“I have been driving for 24 year’s with out a blemish to my name but when I wanted to go for my heavy truck license I was told by a license instructor company they wouldn’t be able to help me because I had diabetes so I rang another company and did a corse with out saying I had diabetes and once I had done the test and past I had some paperwork to fill out before going to Vic Roads and 1 of the questions asked if I had diabetes , to which I answered yes ! They then said well you past the test so you’ve got your license but I wouldn’t be aloud to go for a heavier one now they knew ! And ever since Vic Road hassle me every year trying to talk me into giving my license up !!! And because I still use it they force me to see a endocrinologist who doesn’t even really know me and a eye specialist to say I’m safe to drive ……..I can’t just see my own Dr who knows me well ! I costs me a lot to keep it but I’m buggered if I’m giving it up just so they can have taken away my rights ! For the record I have very good control of my diabetes ( not that it’s easy ! ) and I’ve had it for 40 years but I am only 42 !”.

“Didn’t get a job once because I mentioned it in the interview. I had all the skills, qualifications and the right passion for the job but didn’t get it”.

“The only discrimination I’ve encountered in my 3 years as T2 is people telling me what I can’t eat!”.

“Trying to maintain a job is really hard cause once a person mentions that they have T1D,it’s like the employer thinks you’re not capable of the job at hand & then they get rid of you because it’s a liability for them.The biggest problem I’ve found so far is that there are quite a lot of people out there that have no understanding of us people who have diabetes whatsoever & they choose not to,as long as they don’t have it themselves then they really don’t give a hoot”.

“The looks and the comments from staff at work. It put me off doing public injections for years and doing it in the toilet is not hygienic. So I used to try to eat small things that I thought didn’t need injections but that was the early days when I didn’t quite understand about how carbs and diabetes work so my levels would go sky high and I felt terrible for months but I was too ashamed to go to the hospital because I knew they’d tell me off for not injecting but couldn’t face doing it at work so would just ‘survive’ and inject for any meals I had at home”.

“Couldn’t get loan protection on our new car because I’m diabetic, didn’t matter if it was diabetic reason for a claim or not, diabetic = untouchable”.

“I don’t know why every 12 months I have to get a Vic roads medical done! This year they tried to say I couldn’t drive cause I had a hospital admission, remind me not to go to hospital when I need to as a diabetic cause the next day I may have my licence taken away! It really is getting ridiculous to be treated like absolute crap by everyone who doesn’t have the disease, the fight with this disease isn’t the disease itself it’s the daily struggle to feel like you are a person and are just as valuable or ‘normal’ as the person who doesn’t have diabetes”.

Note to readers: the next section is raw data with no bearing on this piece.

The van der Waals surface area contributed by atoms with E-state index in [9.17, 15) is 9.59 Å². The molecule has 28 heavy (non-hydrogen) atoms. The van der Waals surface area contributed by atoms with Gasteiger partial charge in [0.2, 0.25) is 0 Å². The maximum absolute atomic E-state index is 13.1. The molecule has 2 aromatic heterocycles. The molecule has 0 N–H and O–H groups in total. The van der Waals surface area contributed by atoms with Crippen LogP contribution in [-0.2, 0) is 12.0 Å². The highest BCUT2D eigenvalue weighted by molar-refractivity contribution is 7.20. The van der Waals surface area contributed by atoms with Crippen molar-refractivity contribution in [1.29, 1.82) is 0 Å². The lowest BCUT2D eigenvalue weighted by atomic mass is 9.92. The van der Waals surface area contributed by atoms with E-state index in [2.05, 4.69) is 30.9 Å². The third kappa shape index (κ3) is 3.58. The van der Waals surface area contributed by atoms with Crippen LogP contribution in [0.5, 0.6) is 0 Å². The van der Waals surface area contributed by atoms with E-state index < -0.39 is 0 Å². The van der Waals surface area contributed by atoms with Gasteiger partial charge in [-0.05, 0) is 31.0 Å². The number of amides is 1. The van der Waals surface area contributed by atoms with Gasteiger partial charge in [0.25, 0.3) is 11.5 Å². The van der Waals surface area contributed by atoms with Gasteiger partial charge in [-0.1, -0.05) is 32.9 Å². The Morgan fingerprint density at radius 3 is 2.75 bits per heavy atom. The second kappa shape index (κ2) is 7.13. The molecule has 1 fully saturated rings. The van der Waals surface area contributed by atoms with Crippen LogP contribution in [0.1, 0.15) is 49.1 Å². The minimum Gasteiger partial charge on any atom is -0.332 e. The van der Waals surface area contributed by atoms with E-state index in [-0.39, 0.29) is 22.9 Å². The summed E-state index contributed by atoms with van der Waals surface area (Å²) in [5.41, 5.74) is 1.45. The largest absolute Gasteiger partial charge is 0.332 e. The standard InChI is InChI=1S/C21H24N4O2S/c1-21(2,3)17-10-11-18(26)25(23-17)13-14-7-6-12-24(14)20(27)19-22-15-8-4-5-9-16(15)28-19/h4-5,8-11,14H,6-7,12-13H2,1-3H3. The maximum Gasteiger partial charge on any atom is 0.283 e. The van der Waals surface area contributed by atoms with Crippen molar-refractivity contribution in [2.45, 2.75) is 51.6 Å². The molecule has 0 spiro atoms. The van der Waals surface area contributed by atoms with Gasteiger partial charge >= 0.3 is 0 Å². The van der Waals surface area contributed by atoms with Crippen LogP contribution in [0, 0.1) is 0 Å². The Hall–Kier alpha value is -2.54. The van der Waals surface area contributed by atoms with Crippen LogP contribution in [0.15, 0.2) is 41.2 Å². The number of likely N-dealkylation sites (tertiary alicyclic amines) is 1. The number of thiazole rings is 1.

I’m a nurse and in all honesty it’s the worst career I chose, understanding is very few and far between and to even fit in the time to check my bgl’s is a challenge”.

“People need education, they need to live 1 day in our lives in all aspects of it.. The struggle to get out if bed from tiredness, the morning bgl, the bolus or injection, the carb counting, trying to manoeuvre your pump in everything you do including choosing clothes for the day, making sure you have everything to get through a day, wondering if your high of low bgl is ok to drive to work and to bad if you are late for work.. The challenges are relentless and an emotional nightmare every second of every day”. 

“It’s not taken seriously at all by anyone and the support is either minimal or non existent! I may sound negative although I’m not sorry about it, I’m tired of the lack of understanding, lack of support and lack of funding to help those that really desperately need it from the government. Will chemo or radiation possibly give us a cure? Will medical marijuana help the pain? Will an ice bucket challenge raise money overnight and fund everyone who needs a pump? “.

“We are forgotten and it needs to stop, I’ve had this disease for 16 years and not one member of my own family has any clue about what it even is! My partner of only a few months has educated himself and been a great support to me but he also didn’t know anything about the disease until he was put in a position of no choice but to learn!”.

“An advertisement for TV should be generated as a small movie with the reality of it, no cotton wool.. Pure reality of daily life! And not a fictional non diabetic actor, real people who have real lives! Let’s see the communities reaction after that! I wish all people with diabetes an amazing life despite all the daily challenge”.

David, Diabetes Educator